The expansion of Chinese brands is causing concern among European car manufacturers, especially in Germany and France—the largest producers of electric cars in the EU, whose market shares in the first quarter of 2023 were 22% and 16%, respectively.

“Therefore, the European Union is considering implementing anti-subsidy tariffs on electric vehicles imported from China (due to their subsidized production by the Beijing government), which would result in price increases. Currently, the standard tariff on EVs is 10%, but there are talks that the European Commission plans to raise them to 20% or even 25% (in the United States, the rate is 27.5%). According to a decision by the European Commission since March 7 this year, electric vehicles imported from China must already be registered for customs,” notes the Polish Economic Institute. The sharp reaction of Chinese authorities to the actions of the European Commission suggests that Europe and China may be facing a trade war prospect.

“These fees would reduce the price attractiveness of these cars, thereby significantly reducing their competitiveness. However, I do not think that in Europe there is any thought of blocking Chinese products, i.e., not allowing them to be driven on European roads. Such a blockade could meet with Chinese retaliation, which would limit the opportunities for European manufacturers to sell their products in China. The Chinese market is very attractive to them because of its size,” notes Wojciech Drzewiecki.

Chinese cars are also

becoming visible on the Polish market. At the end of last year, brands like Omoda, Voyah, MG, and Baic, which offer modern, affordable, and well-equipped SUVs, both electric and gasoline-powered, debuted in Poland. However, this is just the beginning of the offensive, as several more manufacturers from China have already announced their presence on the Polish market. This means that “Chinese cars” may soon appear more frequently on Polish roads.

“On the Polish market, there are still few Chinese brands. Their share today is between 3 and 4%. It might seem like a lot, but 98% of this share is consumed only by one brand, Volvo, which has been present in Poland for years. Although its owner is a Chinese company, we perceive it rather as a European, Swedish brand because that’s where the brand originates from,” says the President of the Automotive Market Research Institute Samar. “Two large Chinese brands will enter in the middle of this year, and I think their arrival might spark a revolution.”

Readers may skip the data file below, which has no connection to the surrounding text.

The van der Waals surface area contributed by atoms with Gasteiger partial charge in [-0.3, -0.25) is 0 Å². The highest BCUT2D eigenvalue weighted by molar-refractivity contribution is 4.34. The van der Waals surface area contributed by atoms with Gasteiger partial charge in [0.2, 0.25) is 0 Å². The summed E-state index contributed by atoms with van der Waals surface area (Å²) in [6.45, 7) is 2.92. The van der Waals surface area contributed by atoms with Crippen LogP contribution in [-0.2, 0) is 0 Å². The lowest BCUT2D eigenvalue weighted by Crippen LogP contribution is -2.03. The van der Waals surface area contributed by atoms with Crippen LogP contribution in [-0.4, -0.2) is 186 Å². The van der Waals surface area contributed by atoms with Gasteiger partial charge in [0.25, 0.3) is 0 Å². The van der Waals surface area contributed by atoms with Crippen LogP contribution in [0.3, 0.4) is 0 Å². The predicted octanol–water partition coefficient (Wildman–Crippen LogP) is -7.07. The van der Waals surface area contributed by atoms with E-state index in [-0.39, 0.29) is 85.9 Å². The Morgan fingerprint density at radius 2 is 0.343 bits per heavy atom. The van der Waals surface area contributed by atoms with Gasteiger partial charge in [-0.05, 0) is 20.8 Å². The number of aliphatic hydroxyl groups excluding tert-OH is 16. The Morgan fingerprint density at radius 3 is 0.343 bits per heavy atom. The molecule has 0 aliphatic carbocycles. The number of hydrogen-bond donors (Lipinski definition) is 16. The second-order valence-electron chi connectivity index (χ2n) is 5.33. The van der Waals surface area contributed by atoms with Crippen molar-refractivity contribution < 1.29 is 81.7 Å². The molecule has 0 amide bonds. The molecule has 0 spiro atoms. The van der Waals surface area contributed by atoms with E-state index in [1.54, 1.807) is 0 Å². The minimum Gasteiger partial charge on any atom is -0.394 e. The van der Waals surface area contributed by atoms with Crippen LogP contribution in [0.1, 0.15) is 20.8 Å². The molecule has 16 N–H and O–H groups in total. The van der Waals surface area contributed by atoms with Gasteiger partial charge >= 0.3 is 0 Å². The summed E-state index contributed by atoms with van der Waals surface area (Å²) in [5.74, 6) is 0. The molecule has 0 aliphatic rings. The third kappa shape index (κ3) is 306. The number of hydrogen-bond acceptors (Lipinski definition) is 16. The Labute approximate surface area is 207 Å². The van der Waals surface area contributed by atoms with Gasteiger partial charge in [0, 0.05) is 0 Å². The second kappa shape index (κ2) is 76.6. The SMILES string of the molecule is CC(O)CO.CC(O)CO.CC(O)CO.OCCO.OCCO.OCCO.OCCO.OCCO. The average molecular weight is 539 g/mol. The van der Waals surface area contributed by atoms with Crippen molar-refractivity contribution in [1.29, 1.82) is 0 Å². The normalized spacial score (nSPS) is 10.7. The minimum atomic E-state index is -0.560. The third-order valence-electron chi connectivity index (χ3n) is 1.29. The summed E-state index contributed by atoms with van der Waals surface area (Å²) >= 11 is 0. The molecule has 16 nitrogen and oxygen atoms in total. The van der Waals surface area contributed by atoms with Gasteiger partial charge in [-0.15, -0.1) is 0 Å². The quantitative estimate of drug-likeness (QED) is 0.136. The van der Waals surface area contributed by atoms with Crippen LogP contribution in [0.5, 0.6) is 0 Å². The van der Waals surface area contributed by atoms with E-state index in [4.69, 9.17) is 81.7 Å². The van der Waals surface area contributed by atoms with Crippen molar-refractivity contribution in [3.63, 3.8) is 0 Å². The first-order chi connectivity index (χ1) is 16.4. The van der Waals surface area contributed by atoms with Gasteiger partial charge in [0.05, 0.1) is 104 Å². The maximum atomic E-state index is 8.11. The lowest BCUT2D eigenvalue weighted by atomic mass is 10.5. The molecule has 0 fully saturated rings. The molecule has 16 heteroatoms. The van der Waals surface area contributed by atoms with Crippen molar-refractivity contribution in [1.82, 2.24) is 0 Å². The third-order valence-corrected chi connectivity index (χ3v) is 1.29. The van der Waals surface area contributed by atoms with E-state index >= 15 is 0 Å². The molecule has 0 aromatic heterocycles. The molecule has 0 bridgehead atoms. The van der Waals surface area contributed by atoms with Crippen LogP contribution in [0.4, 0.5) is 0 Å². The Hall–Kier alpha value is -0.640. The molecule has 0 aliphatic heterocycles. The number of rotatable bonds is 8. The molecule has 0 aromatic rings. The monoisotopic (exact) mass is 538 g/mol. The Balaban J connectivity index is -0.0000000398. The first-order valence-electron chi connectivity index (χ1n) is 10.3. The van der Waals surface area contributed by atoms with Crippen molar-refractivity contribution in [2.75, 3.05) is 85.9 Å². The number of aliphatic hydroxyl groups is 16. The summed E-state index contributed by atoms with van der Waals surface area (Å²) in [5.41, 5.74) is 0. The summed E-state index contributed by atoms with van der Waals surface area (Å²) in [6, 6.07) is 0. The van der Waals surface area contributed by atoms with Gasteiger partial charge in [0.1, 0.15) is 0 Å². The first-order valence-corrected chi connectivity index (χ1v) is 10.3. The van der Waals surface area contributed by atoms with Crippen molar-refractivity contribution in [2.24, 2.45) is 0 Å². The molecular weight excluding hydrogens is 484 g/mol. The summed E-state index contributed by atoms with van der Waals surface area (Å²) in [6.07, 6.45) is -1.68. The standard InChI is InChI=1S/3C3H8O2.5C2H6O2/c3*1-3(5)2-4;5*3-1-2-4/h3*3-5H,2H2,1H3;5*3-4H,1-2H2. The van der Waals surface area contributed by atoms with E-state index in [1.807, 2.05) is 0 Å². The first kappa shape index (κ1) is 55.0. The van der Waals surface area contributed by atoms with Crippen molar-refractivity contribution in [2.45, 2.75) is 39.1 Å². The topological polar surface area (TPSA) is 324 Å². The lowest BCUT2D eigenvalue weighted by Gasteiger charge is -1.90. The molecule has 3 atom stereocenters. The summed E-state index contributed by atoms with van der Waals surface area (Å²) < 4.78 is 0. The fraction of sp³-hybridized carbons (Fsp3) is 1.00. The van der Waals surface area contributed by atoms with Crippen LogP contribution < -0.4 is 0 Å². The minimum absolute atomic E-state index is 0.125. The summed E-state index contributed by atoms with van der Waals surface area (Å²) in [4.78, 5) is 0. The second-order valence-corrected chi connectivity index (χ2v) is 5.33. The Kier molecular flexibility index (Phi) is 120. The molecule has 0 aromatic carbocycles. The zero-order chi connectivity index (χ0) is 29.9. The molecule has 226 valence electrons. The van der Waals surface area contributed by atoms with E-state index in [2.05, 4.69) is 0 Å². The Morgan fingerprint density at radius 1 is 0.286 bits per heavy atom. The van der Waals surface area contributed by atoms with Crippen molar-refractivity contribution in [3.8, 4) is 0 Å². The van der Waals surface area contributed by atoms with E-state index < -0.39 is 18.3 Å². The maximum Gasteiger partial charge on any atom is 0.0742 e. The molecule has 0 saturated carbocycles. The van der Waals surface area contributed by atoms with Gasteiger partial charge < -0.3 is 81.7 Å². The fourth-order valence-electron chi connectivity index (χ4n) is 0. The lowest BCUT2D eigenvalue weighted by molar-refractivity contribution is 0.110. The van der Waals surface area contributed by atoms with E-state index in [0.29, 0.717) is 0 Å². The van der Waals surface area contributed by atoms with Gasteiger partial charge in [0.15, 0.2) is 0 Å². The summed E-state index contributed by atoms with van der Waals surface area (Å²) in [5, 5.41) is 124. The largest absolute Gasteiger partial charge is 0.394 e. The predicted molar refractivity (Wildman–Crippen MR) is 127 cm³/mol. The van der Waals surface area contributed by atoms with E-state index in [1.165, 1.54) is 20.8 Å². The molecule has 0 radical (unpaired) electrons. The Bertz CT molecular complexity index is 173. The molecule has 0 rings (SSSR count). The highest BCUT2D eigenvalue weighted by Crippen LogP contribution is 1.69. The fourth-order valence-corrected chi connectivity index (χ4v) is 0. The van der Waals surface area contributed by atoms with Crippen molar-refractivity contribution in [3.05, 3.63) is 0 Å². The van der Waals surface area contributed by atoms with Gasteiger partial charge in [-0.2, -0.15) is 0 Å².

According to IBRM Samar data, 533 Chinese brand cars were registered in Poland in the first two months of this year, with three-quarters being vehicles of the MG brand (a brand with British roots taken over by the Chinese in 2007), which found 411 buyers. In the overall ranking of passenger car brands for the first two months of this year, MG was in 27th place, outperforming manufacturers like Mitsubishi, Jeep, and Fiat. The most popular model of the Chinese brand is the more than 4.6 meters long HS model (221 sold units), while the electric model MG4 found 46 buyers— a better result than for electric vehicles from Renault (43) and Toyota (21).

Another Chinese brand that is gradually gaining traction in Poland is BAIC, which currently offers two SUV models but will soon expand its range with more novelties, including a line of off-road vehicles from the BJ series. In the first two months of this year, 88 BAIC brand cars were registered in Poland.

Check out our other content
Related Articles
The Latest Articles